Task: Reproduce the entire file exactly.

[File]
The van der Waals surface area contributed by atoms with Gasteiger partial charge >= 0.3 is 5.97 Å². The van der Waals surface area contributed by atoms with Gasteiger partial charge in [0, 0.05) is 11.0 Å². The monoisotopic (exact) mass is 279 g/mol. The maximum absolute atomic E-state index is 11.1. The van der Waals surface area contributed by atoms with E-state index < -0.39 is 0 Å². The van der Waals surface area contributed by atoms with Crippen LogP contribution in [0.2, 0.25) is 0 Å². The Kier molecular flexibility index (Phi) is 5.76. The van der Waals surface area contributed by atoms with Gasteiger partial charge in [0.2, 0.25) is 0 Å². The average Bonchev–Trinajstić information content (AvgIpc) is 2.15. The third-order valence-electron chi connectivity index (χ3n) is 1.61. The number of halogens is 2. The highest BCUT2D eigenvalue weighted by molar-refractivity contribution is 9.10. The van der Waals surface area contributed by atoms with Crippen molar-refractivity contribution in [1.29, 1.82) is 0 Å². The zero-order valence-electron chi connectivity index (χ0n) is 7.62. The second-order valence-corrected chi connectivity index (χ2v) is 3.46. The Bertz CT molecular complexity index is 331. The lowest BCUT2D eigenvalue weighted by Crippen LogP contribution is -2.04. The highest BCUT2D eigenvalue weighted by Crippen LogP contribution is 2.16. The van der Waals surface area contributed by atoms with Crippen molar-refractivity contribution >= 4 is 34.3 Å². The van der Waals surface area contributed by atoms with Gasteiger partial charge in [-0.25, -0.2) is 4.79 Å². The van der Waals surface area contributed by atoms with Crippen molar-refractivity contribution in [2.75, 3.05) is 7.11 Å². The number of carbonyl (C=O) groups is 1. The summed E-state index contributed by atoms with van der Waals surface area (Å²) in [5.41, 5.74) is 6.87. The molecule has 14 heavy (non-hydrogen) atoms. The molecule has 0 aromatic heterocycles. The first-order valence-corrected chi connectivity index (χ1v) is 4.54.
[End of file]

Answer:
The van der Waals surface area contributed by atoms with Gasteiger partial charge >= 0.3 is 5.97 Å². The van der Waals surface area contributed by atoms with Gasteiger partial charge in [0, 0.05) is 11.0 Å². The monoisotopic (exact) mass is 279 g/mol. The maximum absolute atomic E-state index is 11.1. The van der Waals surface area contributed by atoms with E-state index < -0.39 is 0 Å². The van der Waals surface area contributed by atoms with Crippen LogP contribution in [0.2, 0.25) is 0 Å². The Kier molecular flexibility index (Phi) is 5.76. The van der Waals surface area contributed by atoms with Gasteiger partial charge in [0.2, 0.25) is 0 Å². The average Bonchev–Trinajstić information content (AvgIpc) is 2.15. The third-order valence-electron chi connectivity index (χ3n) is 1.61. The number of halogens is 2. The highest BCUT2D eigenvalue weighted by molar-refractivity contribution is 9.10. The van der Waals surface area contributed by atoms with Crippen molar-refractivity contribution in [1.29, 1.82) is 0 Å². The zero-order valence-electron chi connectivity index (χ0n) is 7.62. The second-order valence-corrected chi connectivity index (χ2v) is 3.46. The Bertz CT molecular complexity index is 331. The lowest BCUT2D eigenvalue weighted by Crippen LogP contribution is -2.04. The highest BCUT2D eigenvalue weighted by Crippen LogP contribution is 2.16. The van der Waals surface area contributed by atoms with Crippen molar-refractivity contribution >= 4 is 34.3 Å². The van der Waals surface area contributed by atoms with Gasteiger partial charge in [-0.25, -0.2) is 4.79 Å². The van der Waals surface area contributed by atoms with Crippen molar-refractivity contribution in [2.75, 3.05) is 7.11 Å². The number of carbonyl (C=O) groups is 1. The summed E-state index contributed by atoms with van der Waals surface area (Å²) in [5.41, 5.74) is 6.87. The molecule has 14 heavy (non-hydrogen) atoms. The molecule has 0 aromatic heterocycles. The first-order valence-corrected chi connectivity index (χ1v) is 4.54.